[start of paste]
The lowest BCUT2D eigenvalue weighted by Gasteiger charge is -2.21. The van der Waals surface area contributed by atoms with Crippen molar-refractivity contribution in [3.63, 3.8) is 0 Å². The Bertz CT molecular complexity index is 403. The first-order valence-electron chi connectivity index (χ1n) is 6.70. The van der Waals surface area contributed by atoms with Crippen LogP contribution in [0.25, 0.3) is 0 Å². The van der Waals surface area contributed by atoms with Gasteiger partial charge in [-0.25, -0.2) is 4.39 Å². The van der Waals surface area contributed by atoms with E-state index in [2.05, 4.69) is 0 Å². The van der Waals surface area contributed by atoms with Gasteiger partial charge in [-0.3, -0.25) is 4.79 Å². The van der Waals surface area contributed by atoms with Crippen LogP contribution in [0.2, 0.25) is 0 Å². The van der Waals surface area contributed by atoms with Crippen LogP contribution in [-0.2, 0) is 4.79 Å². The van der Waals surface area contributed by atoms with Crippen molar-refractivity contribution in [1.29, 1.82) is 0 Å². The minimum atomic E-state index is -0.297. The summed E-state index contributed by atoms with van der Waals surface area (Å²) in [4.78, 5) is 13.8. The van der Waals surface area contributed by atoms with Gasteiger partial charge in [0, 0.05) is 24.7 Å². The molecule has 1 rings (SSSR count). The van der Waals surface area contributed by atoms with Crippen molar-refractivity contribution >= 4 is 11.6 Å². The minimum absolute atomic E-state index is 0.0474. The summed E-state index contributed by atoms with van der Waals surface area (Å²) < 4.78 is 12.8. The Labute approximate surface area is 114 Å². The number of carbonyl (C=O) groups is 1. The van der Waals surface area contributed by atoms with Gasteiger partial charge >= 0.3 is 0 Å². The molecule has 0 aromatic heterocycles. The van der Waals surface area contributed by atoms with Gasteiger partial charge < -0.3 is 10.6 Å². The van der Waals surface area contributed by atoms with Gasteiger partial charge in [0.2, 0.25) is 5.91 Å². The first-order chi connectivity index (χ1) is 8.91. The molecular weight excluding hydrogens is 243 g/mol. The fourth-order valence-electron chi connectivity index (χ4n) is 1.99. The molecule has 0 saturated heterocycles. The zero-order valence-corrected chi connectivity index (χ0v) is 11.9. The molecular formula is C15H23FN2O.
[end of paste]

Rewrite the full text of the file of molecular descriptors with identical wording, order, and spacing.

The lowest BCUT2D eigenvalue weighted by Gasteiger charge is -2.21. The van der Waals surface area contributed by atoms with Crippen molar-refractivity contribution in [3.63, 3.8) is 0 Å². The Bertz CT molecular complexity index is 403. The first-order valence-electron chi connectivity index (χ1n) is 6.70. The van der Waals surface area contributed by atoms with Crippen LogP contribution in [0.25, 0.3) is 0 Å². The van der Waals surface area contributed by atoms with Gasteiger partial charge in [-0.25, -0.2) is 4.39 Å². The van der Waals surface area contributed by atoms with E-state index in [2.05, 4.69) is 0 Å². The van der Waals surface area contributed by atoms with Gasteiger partial charge in [-0.3, -0.25) is 4.79 Å². The van der Waals surface area contributed by atoms with Crippen LogP contribution in [0.2, 0.25) is 0 Å². The van der Waals surface area contributed by atoms with Crippen LogP contribution in [-0.2, 0) is 4.79 Å². The van der Waals surface area contributed by atoms with Crippen molar-refractivity contribution in [1.29, 1.82) is 0 Å². The minimum atomic E-state index is -0.297. The summed E-state index contributed by atoms with van der Waals surface area (Å²) in [4.78, 5) is 13.8. The van der Waals surface area contributed by atoms with Gasteiger partial charge in [0, 0.05) is 24.7 Å². The molecule has 1 rings (SSSR count). The van der Waals surface area contributed by atoms with Crippen molar-refractivity contribution >= 4 is 11.6 Å². The minimum absolute atomic E-state index is 0.0474. The summed E-state index contributed by atoms with van der Waals surface area (Å²) < 4.78 is 12.8. The Labute approximate surface area is 114 Å². The number of carbonyl (C=O) groups is 1. The van der Waals surface area contributed by atoms with Gasteiger partial charge >= 0.3 is 0 Å². The molecule has 0 aromatic heterocycles. The van der Waals surface area contributed by atoms with Gasteiger partial charge < -0.3 is 10.6 Å². The van der Waals surface area contributed by atoms with Gasteiger partial charge in [0.2, 0.25) is 5.91 Å². The first-order chi connectivity index (χ1) is 8.91. The molecular weight excluding hydrogens is 243 g/mol. The fourth-order valence-electron chi connectivity index (χ4n) is 1.99. The molecule has 0 saturated heterocycles. The zero-order valence-corrected chi connectivity index (χ0v) is 11.9. The molecular formula is C15H23FN2O.